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For further information, see CMDT Part 13-03: Anemia of Chronic Disease

Key Features

  • Many chronic systemic diseases are associated with mild or moderate anemia

  • Anemia of inflammation

    • Associated with chronic inflammatory states, such as

      • Inflammatory bowel disease

      • Rheumatoid arthritis

      • Chronic infections

      • Malignancy

    • Mediated through hepcidin (a negative regulator of ferroportin) primarily via elevated IL-6, resulting in reduced iron uptake in the gut and reduced iron transfer from macrophages to erythroid progenitor cells in the bone marrow

    • Reduced responsiveness to erythropoietin, the elaboration of hemolysins that shorten red blood cell (RBC) survival, and the production of inflammatory cytokines that dampen red cell production

    • Serum iron is low

  • Anemia of organ failure

    • Can occur with chronic kidney disease, hepatic failure, and endocrine gland failure

    • Erythropoietin is reduced and RBC mass decreases in response to a diminished signal for red blood cell production

    • Serum iron is normal (except in chronic kidney disease where it is low due to reduced hepcidin clearance and subsequent enhanced degradation of ferroportin)

  • Anemia of the elderly

    • Present in up to 20% of individuals over age 85 years and a thorough evaluation for an explanation of anemia is negative

    • A consequence of

      • Relative resistance to RBC production in response to erythropoietin

      • Decrease in erythropoietin production relative to the nephron mass

      • Negative erythropoietic influence of higher levels of chronic inflammatory cytokines in older adults

      • Presence of various somatic mutations in myeloid genes typically associated with myeloid neoplasms; this condition is referred to as clonal cytopenias of undetermined significance (CCUS), which has a 15–20% per year rate of transformation to a myeloid neoplasm, such as the myelodysplastic syndrome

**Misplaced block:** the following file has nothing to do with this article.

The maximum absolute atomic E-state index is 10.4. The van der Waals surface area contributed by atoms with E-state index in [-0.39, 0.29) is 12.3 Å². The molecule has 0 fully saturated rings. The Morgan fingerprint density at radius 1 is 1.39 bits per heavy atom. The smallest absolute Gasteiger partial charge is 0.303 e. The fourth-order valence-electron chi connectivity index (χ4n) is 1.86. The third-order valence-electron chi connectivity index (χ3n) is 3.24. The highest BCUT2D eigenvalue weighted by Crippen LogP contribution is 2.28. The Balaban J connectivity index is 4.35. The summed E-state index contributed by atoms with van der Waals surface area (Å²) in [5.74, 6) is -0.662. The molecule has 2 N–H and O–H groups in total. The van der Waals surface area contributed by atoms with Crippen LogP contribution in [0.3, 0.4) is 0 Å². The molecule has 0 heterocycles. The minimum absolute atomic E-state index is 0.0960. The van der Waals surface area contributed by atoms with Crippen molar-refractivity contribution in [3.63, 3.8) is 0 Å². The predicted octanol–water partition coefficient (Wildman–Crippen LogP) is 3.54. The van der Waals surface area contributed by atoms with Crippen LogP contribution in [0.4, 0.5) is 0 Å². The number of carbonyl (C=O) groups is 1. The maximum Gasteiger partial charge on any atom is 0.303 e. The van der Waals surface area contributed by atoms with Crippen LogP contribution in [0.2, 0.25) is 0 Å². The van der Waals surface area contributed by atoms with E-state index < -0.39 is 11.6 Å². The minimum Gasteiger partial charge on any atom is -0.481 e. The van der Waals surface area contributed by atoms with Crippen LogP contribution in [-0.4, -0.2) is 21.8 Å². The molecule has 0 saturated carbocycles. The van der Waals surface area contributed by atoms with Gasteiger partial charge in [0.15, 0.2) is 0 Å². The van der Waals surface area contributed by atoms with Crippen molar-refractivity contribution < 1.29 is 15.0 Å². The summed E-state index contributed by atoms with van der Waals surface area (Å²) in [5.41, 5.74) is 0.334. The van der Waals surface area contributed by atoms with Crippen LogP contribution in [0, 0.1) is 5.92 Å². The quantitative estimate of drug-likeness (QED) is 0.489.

• Serum iron is normal

Clinical Findings

  • Clinical features are those of causative condition

  • Suspect diagnosis in patients with known chronic diseases


  • Hematocrit rarely falls below 60% of baseline (except in end-stage kidney disease)

  • Mean corpuscular volume usually normal or slightly low

  • RBC morphology usually normal; reticulocyte count mildly decreased or normal

  • Low serum iron, low transferrin saturation

  • Normal or increased serum ferritin; serum ferritin < 30 mcg/L suggests coexistent iron deficiency

  • Normal or increased iron stores

  • CCUS is diagnosed by sending a blood or bone marrow sample for myeloid gene sequencing

  • Note: Certain circumstances of iron-restricted erythropoiesis (such as malignancy) partially respond to parenteral iron infusion even when the iron stores are replete due to the acute distribution of iron to erythropoietic progenitor cells


  • In most cases, no treatment of the anemia of chronic disease is necessary

  • Primary management is to address the condition causing it

  • When the anemia is severe or is adversely affecting the patient's quality of life or functional status, either RBC transfusions or parenteral recombinant erythropoietin (epoetin alfa or darbepoetin) is warranted

  • Recombinant erythropoietin

    • Indications

      • Hemoglobin < 10 g/dL

      • Anemia due to rheumatoid arthritis, inflammatory bowel disease, hepatitis C, administration of zidovudine ...

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